Most of the following is from the NIH Office of Dietary Supplements fact sheet on zinc.
Zinc is an essential mineral; we must eat some to survive. This is how much we should be eating:
Unlike other nutrients like iron, you need to eat some zinc every day “because the body has no specialized zinc storage system.”
Groups at Risk of Zinc Inadequacy
- Evidence suggests that zinc intakes among older adults might be marginal. An analysis of NHANES III data found that 35%–45% of adults aged 60 years or older had zinc intakes below the estimated average requirement.
- Any gastrointestinal problem, like IBS, Crohn’s, diarrhea, can decrease absorption.
- The bioavailability of zinc from vegetarian diets is lower than from non-vegetarian diets because vegetarians do not eat meat, which is high in bioavailable zinc and may enhance zinc absorption. In addition, vegetarians typically eat high levels of legumes and whole grains, which contain phytates that bind zinc and inhibit its absorption. … Vegetarians sometimes require as much as 50% more of the RDA for zinc than non-vegetarians.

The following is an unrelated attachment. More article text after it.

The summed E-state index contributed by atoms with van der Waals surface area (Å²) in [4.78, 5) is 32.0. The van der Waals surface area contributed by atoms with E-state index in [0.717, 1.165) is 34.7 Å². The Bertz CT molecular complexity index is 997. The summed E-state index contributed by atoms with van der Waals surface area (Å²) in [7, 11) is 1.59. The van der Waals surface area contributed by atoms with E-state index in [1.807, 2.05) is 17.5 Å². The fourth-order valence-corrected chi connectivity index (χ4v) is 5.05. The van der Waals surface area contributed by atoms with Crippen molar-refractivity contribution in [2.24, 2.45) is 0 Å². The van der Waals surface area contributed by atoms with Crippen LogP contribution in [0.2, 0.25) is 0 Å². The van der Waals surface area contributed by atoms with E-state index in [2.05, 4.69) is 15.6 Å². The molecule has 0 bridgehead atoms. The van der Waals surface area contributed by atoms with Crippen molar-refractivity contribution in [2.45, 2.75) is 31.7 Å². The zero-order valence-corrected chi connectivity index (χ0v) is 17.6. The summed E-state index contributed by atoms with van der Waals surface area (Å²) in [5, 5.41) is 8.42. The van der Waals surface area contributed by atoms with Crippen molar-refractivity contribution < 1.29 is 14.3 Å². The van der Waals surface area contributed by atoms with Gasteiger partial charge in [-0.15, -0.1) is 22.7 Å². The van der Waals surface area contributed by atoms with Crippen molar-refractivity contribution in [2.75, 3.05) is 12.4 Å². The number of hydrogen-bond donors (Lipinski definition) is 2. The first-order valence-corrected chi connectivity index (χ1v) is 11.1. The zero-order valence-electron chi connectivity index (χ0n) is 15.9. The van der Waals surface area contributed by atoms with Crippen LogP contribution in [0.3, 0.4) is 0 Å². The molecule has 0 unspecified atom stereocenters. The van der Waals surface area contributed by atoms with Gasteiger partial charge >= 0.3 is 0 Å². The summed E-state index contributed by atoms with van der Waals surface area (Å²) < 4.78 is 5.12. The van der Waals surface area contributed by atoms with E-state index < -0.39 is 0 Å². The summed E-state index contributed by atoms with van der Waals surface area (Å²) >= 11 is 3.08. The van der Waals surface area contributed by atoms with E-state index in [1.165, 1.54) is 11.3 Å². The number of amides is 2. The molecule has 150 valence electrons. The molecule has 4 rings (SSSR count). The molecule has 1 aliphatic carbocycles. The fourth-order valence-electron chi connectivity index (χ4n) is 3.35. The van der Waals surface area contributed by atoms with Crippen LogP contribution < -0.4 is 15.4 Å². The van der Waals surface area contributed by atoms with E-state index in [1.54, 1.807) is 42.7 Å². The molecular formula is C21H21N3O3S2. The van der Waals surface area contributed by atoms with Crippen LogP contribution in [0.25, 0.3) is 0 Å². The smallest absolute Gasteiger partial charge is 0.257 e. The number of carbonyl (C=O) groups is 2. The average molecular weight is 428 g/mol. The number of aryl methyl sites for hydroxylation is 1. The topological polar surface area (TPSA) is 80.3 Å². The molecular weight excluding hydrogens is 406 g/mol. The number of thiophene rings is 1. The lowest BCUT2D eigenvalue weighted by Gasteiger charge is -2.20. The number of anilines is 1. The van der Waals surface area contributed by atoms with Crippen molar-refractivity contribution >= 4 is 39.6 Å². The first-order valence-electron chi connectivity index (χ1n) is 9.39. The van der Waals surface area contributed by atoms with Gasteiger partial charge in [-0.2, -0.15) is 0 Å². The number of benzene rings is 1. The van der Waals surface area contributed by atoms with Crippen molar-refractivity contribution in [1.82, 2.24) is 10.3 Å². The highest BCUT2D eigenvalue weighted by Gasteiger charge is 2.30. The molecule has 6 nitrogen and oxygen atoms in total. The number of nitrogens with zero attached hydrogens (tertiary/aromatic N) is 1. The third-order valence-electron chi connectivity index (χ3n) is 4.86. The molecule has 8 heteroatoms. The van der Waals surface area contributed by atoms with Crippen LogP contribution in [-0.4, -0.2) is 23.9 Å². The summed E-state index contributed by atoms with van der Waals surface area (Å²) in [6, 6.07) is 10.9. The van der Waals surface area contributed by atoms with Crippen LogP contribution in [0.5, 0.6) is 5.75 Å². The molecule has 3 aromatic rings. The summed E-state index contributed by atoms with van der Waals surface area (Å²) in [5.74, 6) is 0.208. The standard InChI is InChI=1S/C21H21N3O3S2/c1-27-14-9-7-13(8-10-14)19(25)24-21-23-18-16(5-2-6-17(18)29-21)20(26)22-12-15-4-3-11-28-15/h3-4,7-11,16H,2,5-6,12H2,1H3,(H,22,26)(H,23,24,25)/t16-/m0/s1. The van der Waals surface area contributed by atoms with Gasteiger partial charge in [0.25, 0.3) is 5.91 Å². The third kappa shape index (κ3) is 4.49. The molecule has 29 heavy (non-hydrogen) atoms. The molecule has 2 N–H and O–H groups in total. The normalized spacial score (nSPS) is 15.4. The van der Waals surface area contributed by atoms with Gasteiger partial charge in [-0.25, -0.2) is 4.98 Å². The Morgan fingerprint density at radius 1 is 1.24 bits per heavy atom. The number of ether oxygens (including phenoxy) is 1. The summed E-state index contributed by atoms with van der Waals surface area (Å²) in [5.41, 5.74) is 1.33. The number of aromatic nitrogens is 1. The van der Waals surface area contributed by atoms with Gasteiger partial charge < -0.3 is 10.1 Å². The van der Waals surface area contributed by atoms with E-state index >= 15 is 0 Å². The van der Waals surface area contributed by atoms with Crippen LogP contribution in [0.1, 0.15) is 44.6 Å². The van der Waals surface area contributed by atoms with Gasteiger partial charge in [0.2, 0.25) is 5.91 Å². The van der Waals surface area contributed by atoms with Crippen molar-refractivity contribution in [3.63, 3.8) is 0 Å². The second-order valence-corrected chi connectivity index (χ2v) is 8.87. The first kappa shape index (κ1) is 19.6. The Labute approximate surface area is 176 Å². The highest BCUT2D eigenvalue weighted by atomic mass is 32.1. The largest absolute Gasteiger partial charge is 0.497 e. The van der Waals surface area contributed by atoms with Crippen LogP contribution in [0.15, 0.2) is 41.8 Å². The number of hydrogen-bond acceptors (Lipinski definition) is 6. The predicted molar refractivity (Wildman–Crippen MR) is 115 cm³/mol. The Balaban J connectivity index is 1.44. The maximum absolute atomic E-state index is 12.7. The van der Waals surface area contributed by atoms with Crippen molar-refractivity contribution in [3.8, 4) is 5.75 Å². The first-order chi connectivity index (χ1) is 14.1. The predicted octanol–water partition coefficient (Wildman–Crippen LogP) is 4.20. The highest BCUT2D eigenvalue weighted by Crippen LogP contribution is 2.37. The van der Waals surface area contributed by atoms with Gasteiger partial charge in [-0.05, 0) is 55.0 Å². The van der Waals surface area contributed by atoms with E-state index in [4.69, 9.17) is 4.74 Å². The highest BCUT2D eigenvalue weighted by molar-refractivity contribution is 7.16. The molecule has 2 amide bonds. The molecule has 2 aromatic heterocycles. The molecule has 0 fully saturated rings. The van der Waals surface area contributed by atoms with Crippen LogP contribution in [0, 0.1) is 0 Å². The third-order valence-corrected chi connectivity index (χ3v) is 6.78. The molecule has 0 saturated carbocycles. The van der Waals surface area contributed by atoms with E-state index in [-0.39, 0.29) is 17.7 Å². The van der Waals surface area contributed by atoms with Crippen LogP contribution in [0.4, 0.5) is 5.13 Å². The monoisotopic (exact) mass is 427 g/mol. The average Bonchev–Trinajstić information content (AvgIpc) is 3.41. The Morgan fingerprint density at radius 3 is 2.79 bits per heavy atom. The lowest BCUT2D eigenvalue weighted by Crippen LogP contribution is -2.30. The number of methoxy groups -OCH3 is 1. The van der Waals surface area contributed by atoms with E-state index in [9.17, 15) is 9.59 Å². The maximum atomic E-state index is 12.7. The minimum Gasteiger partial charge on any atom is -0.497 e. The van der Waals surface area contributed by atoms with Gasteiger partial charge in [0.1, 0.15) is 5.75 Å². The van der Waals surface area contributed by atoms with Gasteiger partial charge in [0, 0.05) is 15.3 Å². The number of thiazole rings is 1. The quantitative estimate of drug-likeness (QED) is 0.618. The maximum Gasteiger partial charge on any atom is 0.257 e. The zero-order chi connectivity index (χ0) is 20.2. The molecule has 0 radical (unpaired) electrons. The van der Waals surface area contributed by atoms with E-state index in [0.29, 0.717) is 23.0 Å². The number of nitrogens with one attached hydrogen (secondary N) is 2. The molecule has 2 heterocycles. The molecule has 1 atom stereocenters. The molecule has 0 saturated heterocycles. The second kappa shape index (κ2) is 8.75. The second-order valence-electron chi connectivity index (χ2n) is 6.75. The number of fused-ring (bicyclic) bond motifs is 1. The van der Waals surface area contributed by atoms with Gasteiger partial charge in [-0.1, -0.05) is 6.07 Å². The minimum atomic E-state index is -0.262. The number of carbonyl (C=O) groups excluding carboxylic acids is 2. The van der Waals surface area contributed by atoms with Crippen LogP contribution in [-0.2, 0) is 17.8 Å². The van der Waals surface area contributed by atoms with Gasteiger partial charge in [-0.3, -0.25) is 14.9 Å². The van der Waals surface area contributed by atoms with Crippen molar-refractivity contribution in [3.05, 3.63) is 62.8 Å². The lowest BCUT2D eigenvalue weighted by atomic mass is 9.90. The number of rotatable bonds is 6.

- Ethanol [alcohol] consumption decreases intestinal absorption of zinc and increases urinary zinc excretion.
Imagine if you combine the above? An older person who eats a vegetarian diet, drinks alcohol, and suffers from IBS is a prime candidate for low zinc.
One of zinc’s primary uses in the body is for cell division. So, anything that involves the making of new cells (wound repair, protein synthesis, muscle building, skin and GI lining turnover, immune cells to fight off infection) is going to need zinc, and a condition of low zinc will slow these functions, e.g. wounds will take longer to heal.
If you’re looking for foods with zinc, follow the protein. Animal foods are good sources for zinc, but beans are a respectable non-animal source. An apple, being low in protein, has practically no zinc.